dog food

Feeding an Arthritic Dog an Anti-Inflammatory Diet

dog food

In past blogs, we discuss fruits, vegetables, and foods that are safe to feed your dog. And, we gave a healthy recipe for homemade senior dog food. We thought we would revisit many of our pets favorite activities once again – eating!

What foods not to feed an arthritic dog

Every dog wants to eat what we are eating – that is why they sit nearby or beg when we are eating. However, a dog’s digestive system is different from ours. Typical human food is much too rich, fatty, and high in sodium for a dog to properly digest. Eating our foods can lead to vomiting, diarrhea, and even more severe conditions like pancreatitis or chronic inflammation.

If your dog has arthritis, grain-free food may be the route to take. Many processed commercial dog foods contain wheat, rice, soy, and spelt grains. These grains can cause your dog’s blood sugar levels to fluctuate and increase painful inflammation. Limiting the grains in your dog’s diet can decrease swelling.

Corn is a controversial dog food ingredient. It is a staple ingredient and filler in many commercial dog foods. However, corn has a high carbohydrate content. While it provides a quick source of energy, it can also cause a sensitivity that leads to inflammation in dogs. You would not see an immediate adverse reaction upon your dog ingesting it. Nevertheless, it could gradually worsen your dog’s inflammation over time. 

As a general rule, the more processed a dog food is, the more likely it is to contribute to inflammation. All manufactured dog foods are processed to an extent. Therefore, it’s important to choose one that contains no added salts, sugars, or artificial additives, which are basically an unnecessary recipe for increasing inflammation When choosing a food for your arthritic dog, be sure to read the label carefully and avoid these foods as much as possible. This is to ensure what your pet is eating acts as a medicine in their body, and not as a toxin.

Dog-friendly foods that are anti-inflammatory

You may be asking what your dog can eat, after seeing the list of foods that they should avoid.  Fortunately, there are many whole food options that can ease inflammation pain when fed regularly to your pet.  These include celery, alfalfa, ginger, mango, papaya, blueberries, and kale, among others.  Pet owners can blend these fruits and vegetables together to make a juice or smoothie and add them to the dog’s daily diet.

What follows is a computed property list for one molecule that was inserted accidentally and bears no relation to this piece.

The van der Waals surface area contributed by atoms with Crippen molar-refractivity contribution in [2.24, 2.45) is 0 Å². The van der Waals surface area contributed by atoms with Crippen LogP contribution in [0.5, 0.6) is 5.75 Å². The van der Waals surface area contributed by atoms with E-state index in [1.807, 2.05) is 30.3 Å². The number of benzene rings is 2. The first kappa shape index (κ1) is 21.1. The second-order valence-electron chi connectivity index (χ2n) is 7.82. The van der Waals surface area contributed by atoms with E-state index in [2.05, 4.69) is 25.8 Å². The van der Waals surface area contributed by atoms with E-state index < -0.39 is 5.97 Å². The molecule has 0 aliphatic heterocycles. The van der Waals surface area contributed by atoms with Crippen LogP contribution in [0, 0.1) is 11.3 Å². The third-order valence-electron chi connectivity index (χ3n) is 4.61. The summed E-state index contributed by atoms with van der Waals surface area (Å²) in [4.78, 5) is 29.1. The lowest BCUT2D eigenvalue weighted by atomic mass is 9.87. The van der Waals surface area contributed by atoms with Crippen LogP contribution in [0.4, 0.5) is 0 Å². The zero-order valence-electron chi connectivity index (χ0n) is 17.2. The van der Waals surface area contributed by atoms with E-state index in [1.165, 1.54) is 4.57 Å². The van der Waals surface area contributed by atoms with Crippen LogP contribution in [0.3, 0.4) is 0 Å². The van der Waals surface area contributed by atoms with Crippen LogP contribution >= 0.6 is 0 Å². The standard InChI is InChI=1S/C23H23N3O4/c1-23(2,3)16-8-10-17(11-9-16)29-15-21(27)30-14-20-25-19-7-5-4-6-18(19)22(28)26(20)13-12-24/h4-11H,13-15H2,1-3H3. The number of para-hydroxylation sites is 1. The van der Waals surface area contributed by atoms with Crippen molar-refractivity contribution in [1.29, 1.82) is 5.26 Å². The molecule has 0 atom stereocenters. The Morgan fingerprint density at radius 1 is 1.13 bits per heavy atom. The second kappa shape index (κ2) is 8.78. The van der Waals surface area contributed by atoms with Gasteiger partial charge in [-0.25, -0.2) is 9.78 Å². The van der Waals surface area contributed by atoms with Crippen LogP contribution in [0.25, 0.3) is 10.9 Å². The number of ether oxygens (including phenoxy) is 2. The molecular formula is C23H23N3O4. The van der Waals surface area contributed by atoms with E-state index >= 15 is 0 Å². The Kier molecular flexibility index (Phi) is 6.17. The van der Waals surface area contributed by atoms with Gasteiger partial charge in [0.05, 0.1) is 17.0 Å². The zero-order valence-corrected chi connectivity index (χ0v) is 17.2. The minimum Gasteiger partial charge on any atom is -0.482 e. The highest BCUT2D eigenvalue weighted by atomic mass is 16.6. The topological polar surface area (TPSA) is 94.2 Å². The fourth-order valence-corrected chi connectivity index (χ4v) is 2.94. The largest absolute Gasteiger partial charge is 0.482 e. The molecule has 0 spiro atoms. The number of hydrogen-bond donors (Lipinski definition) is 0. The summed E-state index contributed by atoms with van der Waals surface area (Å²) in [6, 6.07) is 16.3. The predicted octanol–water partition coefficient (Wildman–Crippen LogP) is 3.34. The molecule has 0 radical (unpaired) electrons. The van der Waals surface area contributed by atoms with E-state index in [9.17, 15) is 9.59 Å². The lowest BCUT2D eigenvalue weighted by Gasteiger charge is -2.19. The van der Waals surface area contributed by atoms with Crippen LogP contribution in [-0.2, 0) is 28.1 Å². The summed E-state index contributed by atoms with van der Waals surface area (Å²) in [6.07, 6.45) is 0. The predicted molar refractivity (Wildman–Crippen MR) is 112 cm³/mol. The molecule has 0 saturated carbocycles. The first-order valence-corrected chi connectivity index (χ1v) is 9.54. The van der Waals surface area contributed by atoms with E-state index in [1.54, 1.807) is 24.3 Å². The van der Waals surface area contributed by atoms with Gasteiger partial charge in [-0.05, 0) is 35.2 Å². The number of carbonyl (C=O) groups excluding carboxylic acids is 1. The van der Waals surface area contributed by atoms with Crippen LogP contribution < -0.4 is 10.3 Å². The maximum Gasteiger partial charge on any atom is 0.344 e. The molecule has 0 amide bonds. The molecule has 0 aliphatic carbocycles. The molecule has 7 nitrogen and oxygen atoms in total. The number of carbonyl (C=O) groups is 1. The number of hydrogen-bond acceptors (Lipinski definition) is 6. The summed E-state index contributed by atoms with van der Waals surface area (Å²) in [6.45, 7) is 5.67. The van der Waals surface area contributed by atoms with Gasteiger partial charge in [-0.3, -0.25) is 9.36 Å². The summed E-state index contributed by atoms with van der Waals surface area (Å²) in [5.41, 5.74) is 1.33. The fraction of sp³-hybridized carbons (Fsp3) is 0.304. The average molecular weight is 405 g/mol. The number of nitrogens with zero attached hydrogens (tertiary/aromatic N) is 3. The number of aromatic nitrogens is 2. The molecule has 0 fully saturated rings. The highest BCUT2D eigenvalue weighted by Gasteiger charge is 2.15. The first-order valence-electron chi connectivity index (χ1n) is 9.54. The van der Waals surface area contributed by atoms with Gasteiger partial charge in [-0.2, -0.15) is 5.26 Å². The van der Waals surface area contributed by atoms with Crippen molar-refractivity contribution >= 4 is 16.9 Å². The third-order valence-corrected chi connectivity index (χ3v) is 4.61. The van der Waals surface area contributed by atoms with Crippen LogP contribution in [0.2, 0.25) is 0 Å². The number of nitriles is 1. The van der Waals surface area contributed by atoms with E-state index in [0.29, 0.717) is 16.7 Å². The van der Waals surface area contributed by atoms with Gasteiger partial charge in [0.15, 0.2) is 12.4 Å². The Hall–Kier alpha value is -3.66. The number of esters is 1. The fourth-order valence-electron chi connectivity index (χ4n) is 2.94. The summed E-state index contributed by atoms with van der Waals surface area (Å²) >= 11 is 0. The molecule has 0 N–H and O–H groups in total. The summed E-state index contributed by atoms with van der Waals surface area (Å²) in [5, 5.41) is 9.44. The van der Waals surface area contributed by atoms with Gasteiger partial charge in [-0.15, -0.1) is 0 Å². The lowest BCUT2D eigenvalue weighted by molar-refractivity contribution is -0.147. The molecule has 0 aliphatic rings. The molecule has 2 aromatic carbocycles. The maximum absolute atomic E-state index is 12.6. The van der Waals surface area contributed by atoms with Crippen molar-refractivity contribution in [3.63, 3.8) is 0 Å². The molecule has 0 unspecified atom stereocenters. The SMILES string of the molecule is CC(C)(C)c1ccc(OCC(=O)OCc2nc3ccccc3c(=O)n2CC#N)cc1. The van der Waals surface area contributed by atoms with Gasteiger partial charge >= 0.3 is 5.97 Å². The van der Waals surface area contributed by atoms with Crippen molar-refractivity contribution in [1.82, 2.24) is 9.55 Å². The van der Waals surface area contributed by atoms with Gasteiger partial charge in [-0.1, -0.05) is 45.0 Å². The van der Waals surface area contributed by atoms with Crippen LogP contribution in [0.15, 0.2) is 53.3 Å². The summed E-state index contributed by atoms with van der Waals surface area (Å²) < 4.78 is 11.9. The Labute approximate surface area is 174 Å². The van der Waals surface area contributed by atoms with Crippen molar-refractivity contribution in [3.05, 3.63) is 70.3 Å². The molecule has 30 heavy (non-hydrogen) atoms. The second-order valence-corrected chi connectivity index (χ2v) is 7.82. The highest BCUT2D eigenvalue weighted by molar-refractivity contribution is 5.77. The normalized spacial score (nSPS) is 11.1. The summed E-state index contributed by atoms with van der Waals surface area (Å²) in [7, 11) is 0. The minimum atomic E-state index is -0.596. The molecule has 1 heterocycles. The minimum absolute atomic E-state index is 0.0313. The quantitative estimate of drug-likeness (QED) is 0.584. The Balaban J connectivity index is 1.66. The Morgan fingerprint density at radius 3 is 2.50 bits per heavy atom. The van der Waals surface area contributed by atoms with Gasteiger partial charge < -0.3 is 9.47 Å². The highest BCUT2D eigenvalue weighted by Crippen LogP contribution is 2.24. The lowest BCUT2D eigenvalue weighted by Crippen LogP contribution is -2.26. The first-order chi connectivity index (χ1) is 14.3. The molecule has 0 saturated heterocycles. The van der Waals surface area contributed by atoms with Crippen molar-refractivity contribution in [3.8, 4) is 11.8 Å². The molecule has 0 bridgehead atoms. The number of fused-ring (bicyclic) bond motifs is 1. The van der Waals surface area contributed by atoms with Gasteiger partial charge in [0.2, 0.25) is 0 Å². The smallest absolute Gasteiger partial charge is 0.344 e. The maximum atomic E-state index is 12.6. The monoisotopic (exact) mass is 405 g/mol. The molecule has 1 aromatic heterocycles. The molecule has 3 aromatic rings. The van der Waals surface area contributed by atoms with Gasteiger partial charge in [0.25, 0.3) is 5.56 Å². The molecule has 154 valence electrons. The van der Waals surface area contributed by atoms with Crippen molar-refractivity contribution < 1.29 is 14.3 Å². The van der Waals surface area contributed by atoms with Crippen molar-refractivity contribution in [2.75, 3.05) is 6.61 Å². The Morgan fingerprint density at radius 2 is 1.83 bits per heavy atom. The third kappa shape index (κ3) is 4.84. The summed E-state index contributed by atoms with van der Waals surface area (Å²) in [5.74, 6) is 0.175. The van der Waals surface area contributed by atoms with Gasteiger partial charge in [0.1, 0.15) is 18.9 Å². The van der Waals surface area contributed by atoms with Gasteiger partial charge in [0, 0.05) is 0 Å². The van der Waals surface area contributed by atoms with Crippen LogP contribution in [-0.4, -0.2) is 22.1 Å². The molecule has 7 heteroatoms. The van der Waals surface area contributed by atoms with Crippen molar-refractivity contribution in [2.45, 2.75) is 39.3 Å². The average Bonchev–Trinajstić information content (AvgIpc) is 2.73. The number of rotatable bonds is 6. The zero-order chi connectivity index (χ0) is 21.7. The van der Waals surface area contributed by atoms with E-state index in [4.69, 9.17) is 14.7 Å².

Proteins are lean animal meats, seafood, eggs, or dairy. Protein is, by far, the most important nutrient for your dog. Dogs need protein to develop their muscles and keep their organs in check. Typically, adult dogs do very well with a diet that’s made up of about 18 percent protein. Your dog’s diet needs may change depending on its age and activity levels. Furthermore, certain athletic breeds require significantly more protein in their diet.

 A homemade dog food formula for dogs with arthritis includes celery, carrots, zucchini, sweet potatoes, kale, spinach, quinoa, lentils, parsley, and apple.  The exact amounts of each ingredient are not important, except that the overall product should contain 2 parts quinoa/lentils to 8 parts fruits/vegetables.  Combine all ingredients together in a large pot and add enough water to cover all ingredients.  Bring to a boil and let simmer on low for 1 hour – until quinoa and lentils are cooked.  For additional protein, cooked chicken can be added.  This food can be used to replace traditional dry food, or used as a dietary supplement.

At Flexpet, we care about you and your pets. We want to help you keep them as healthy as possible. Our Flexpet joint care supplements are highly reviewed and they are made in the USA from human-grade US-sourced ingredients. Not only do they repair joints, but they also boost pets’ energy levels. Our fantastic and knowledgeable customer care team is available to answer any of your questions about our joint supplement products and how they may help your dog or cat. You can follow us on Facebook, Instagram, Twitter, email, or contact us by phone at 1-800-505-0575.

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